It could only happen at Mad Marty’s funeral. Jesse May, Rory Liffey and I arrived in Bridgnorth and set off in search of the church. What we found was a coffee shop. Seated outside, all scrubbed up, were Paul Morrow, Mr and Mrs Skally, Marty Smyth and John Magill. A lot of WSOP experience in that lot! Morrow was saying something about a fifty pound note that I didn’t quite understand. Jesse in a coffee shop is like a kid on Christmas Eve and he quickly made a beeline for the counter. I went with him. Jesse ordered coffees from the kid behind the counter. He refused to serve us.
It’s 11.15 a.m. Neither of us has had a drink in over a week. Neither of us has been in Bridgnorth before. I’m wearing a suit. Jessie, who has a speaking part in the funeral service, is looking like Little Lord Fontelroy. It’s got to be a mistake. Jesse asked what the problem was. The kid said we knew the people outside, that one of them had taken a picture of him, and we weren’t going to be served till it was deleted. What? Jesse said we knew the people outside, people inside as well, we had just arrived in the country to attend a funeral, we neither knew nor cared about any pictures and could we have our coffees please. Nope.
I’ve known Jesse for decades. Usually, he hides behind the couch at the first sign of confrontation, but the rules change when coffee is involved. He told the guy that if he had a problem with the people outside, that was his problem, not ours. Our problem was we needed coffee. No chance. The queue behind us was getting bigger. Jesse was going nowhere. I was wondering how long it’d be before the police got called and what the penalty was for trying to buy coffee when common sense prevailed.
A guy in the queue told the kid not to be an idiot and give us coffee. They might not have been his exact words. The guy almost threw the coffees at us. Maybe it’s a Brexit thing.
We went outside and asked if anyone knew anything about pictures. Mr Morrow did. He said he had tried to pay for coffees with a £50 note. The guy wouldn’t take it. Morrow showed him the queen’s head on the note and said it was legal tender. He still wouldn’t accept it so Morrow photographed him and said he was going to report him for treason! OMG. Poker players! We might have lost Marty but there’s always one.
Jesse, fortified by coffee, delivered a eulogy at the service. The highlight was a story he told about Marty at a tournament in Amsterdam. He stole the TD’s microphone, locked himself in a cubicle in the toilet and sang Sweet Caroline from start to finish. Just another day out. When Jesse was finished, everyone stood and belted out Sweet Caroline for Marty. Outside the church, I said that’d be hard to beat.
Someone, I think it was John Shipley, said a friend of Marty’s who had recently died had insisted they play Another One Bites The Dust as his coffin was carried from the church. Strange place that Bridgnorth. It’s great craic. I’m seriously considering being cremated there, preferably after I die. But only if Jesse has access to coffee of course.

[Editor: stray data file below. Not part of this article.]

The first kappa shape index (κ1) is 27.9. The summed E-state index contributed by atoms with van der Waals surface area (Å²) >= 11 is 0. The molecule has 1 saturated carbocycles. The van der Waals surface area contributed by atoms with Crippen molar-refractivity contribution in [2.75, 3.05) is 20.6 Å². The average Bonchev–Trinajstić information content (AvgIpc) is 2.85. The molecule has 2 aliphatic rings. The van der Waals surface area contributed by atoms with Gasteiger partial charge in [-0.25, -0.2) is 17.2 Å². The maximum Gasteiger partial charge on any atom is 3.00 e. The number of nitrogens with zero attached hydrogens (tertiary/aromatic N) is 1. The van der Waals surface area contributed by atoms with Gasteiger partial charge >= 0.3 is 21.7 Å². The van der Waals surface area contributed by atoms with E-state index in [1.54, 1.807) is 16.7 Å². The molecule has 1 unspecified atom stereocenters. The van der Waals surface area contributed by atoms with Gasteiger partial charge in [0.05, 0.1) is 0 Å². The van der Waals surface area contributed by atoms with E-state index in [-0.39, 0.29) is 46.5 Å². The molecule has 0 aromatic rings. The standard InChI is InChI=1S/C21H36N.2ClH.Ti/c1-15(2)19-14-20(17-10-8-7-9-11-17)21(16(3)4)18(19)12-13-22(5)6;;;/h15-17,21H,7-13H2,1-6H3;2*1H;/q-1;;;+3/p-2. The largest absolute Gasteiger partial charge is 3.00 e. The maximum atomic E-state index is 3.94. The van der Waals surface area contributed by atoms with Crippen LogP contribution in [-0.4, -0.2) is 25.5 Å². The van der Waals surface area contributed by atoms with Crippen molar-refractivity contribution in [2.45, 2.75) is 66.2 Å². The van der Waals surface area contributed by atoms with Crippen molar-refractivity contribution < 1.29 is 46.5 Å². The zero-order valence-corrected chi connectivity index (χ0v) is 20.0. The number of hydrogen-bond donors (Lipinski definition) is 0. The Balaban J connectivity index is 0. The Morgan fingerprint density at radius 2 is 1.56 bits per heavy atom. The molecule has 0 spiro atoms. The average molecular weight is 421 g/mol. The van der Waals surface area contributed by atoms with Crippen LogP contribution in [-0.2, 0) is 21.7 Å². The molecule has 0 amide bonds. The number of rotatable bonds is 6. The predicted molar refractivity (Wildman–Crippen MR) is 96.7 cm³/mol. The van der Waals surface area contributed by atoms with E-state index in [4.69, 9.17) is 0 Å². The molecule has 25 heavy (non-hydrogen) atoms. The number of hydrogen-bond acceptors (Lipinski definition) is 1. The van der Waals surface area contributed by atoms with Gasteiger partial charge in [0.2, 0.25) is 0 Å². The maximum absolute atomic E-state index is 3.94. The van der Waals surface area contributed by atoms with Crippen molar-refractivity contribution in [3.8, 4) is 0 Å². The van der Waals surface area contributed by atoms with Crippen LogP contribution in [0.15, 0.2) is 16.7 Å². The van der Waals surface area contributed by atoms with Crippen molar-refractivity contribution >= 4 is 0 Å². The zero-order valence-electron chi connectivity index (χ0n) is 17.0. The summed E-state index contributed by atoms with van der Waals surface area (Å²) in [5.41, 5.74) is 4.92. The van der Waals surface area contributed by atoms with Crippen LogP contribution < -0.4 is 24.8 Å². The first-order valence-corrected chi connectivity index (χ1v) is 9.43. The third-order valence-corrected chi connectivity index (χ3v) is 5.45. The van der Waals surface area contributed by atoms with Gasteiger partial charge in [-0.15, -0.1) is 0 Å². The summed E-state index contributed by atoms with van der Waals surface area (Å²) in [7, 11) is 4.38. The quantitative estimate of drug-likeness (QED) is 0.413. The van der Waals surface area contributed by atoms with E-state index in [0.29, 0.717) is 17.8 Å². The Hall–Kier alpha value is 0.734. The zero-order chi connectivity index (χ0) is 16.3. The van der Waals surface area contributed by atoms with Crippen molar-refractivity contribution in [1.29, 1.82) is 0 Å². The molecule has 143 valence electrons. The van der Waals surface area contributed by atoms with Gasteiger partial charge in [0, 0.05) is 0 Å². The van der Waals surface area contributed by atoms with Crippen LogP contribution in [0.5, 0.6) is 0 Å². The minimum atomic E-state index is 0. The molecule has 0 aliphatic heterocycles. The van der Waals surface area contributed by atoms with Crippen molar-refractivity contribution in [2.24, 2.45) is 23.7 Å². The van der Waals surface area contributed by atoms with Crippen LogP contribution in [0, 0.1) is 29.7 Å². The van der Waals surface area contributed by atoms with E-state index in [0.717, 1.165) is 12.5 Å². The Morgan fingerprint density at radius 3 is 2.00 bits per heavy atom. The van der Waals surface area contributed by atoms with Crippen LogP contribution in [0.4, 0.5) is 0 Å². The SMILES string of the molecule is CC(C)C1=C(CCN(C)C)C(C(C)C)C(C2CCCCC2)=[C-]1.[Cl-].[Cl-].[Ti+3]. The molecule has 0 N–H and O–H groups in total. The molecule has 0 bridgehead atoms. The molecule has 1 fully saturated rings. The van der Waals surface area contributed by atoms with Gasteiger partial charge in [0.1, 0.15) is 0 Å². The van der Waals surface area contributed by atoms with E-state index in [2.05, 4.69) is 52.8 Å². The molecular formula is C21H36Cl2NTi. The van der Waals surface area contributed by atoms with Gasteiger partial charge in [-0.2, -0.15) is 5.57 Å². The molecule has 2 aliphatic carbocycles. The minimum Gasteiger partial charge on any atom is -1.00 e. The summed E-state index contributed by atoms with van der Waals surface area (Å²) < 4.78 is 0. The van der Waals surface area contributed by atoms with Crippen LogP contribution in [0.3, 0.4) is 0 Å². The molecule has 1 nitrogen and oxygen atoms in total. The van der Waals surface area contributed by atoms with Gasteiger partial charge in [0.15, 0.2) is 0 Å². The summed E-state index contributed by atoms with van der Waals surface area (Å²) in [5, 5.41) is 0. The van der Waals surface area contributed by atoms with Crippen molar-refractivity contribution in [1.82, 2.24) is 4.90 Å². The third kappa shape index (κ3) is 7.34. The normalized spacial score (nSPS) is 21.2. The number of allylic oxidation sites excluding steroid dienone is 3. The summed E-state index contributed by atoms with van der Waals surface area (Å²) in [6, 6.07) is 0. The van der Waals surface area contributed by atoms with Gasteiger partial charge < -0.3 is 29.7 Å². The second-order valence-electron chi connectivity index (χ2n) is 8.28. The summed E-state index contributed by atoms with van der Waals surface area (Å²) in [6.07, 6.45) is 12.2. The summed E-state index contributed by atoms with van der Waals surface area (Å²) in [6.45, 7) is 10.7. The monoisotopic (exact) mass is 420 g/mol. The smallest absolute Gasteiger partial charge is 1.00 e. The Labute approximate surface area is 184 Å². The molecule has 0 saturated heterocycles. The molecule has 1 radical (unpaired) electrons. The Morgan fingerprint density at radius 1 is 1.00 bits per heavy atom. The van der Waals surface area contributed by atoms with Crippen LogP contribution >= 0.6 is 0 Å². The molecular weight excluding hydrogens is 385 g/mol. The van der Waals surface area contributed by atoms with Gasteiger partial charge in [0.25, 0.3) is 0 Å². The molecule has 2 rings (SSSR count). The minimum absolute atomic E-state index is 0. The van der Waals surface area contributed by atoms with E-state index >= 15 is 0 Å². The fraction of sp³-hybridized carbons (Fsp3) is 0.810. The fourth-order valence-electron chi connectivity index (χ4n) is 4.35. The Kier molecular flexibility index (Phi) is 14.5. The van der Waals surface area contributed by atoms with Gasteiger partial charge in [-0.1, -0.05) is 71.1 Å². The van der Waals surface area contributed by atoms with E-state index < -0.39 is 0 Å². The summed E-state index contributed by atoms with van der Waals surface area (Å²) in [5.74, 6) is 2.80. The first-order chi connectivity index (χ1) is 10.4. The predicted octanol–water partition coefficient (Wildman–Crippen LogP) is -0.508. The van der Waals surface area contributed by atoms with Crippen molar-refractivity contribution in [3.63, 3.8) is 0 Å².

A couple of hours later, we were all in the pub. It was my first English funeral. It’s exactly like an Irish funeral. Except it lasts a couple of days less. And there’s no band. Or even a fight. There were of course lots of Mad Marty stories.
One of my favourites was from Binions. A small TV crew were making a WSOP documentary. I can remember Andy Black had a John Lennon moment and was interviewed in bed. Ouch. Marty made sure he made the cut by telling the interviewer an outrageous story about how he got the entry fee for the first Late Night Poker. He said he was broke but knew where he could sell traffic cones. He didn’t have any of them, but figured out where he could get lots.
He borrowed a truck and hired a couple of friends to help. In the middle of the night, the three of them drove to a spot in the motorway where major roadworks were taking place. There was any number of traffic cones in place, diverting traffic. The three lads filled the truck with them until Marty had enough to pay the £1,500 LNP entry fee and give his assistants £50 each for a drink. Job done. The next day Marty was watching the news on TV. Apparently, there was a record eight hour traffic jam that day on the motorway because someone had nicked hundreds of traffic cones and all the traffic finished up in a dead end. OMG. This story was easily the highlight of a decent documentary.
It got worse. A researcher on a popular Saturday night UK TV programme, The Clive Anderson Show, picked it as The Clip Of The Week so Marty made prime time TV. You couldn’t make it up. Marty was more famous than the Devilfish. Infamous anyway!
A few years ago, Marty was telling this story at a partypoker GP in Killarney. A few guys asked Jesse and I if the original story was true. We didn’t know either! I guess we never will.
Over a decade ago Jesse May talked me into writing a magazine article by just telling a story or giving my thoughts on the poker world as though I was talking to a guy in a bar. I didn’t need to practice. This is the result…